The family tried to obtain more details about his death but the circumstances concerning his mission were classified even long after the war.

Details of Clarence Buckman's tragic loss are now known. They are from official USAAF and German mission after action reports as follows :

COMBAT CHRONOLOGY OF THE US ARMY AIR FORCES, 22 March 1943 EUROPEAN THEATER OF OPERATIONS (Eighth Air Force).

  "VIII Bomber Command Mission No. 46: 76 B-17's and 26 B-24's are dispatched against the U-boat yards at Wilhelmshaven, Germany; 69 B-17's and 15 B-24's drop 224 tons of bombs on the target at 1501-1510 hours local. The USAAF claimed the loss of: 1 B-17 and 2 B-24's; 12 B-17's and 10 B-24's are damaged; casualties are 1 KIA, 18 WIA and 32 MIA." 

The aircraft that Clarence Buckman was flying on when he was lost  was aircraft serial number 42-29659, a B-17F-65-BO, nicknamed named "Liberty Bell". This aircraft was assigned to the 91st  Bomber Group 324th  Bomber Squadron. Note: Clarence Buckman was assigned to the 92nd Bomber Group, 327th Squadron, however he was flying a mission for the a 91st  Bomber Group 324th  Bomber Squadron aircraft when he was lost.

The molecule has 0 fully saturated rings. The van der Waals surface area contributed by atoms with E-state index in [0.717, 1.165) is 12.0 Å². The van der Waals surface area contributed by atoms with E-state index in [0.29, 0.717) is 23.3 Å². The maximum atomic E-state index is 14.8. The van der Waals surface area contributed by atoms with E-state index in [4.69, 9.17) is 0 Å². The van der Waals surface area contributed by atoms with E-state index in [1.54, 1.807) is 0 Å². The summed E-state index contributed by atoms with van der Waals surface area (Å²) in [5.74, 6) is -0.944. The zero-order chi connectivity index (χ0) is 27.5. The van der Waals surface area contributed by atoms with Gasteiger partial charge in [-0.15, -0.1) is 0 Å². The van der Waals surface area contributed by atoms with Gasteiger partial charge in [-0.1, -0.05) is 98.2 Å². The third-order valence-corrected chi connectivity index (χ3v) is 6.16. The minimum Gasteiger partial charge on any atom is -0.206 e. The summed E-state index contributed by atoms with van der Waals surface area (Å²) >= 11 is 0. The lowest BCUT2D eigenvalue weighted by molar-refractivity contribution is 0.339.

His aircraft was probably lost when a bomb launched by a German Me 109 fighter aircraft, dropped on a formation of B-17 bombers returning from a raid on Wilhelmshaven. The Crash Location was the North Sea.

The "Liberty Bell" is very likely the B-17 bombarded by German fighter pilot Heinz KNOKE. Knoke was indeed the only Me 109 to have had a bomb load on his plane on March 22, 1943. The following is an after action report  by Heinz Knoke, his information and personal comments: 

Date:   March 22, 1943. 

Type of claimed plane:   B-17 Flying Fortress 

Place of the interception:   Above Helgoland in 10000m (30,000 feet) 

Crash Location:   In sea 32km (20 miles) in West of Helgoland, SquareUP-3/6 

Presumed USAAF Mission: Bombing Wilhemshaven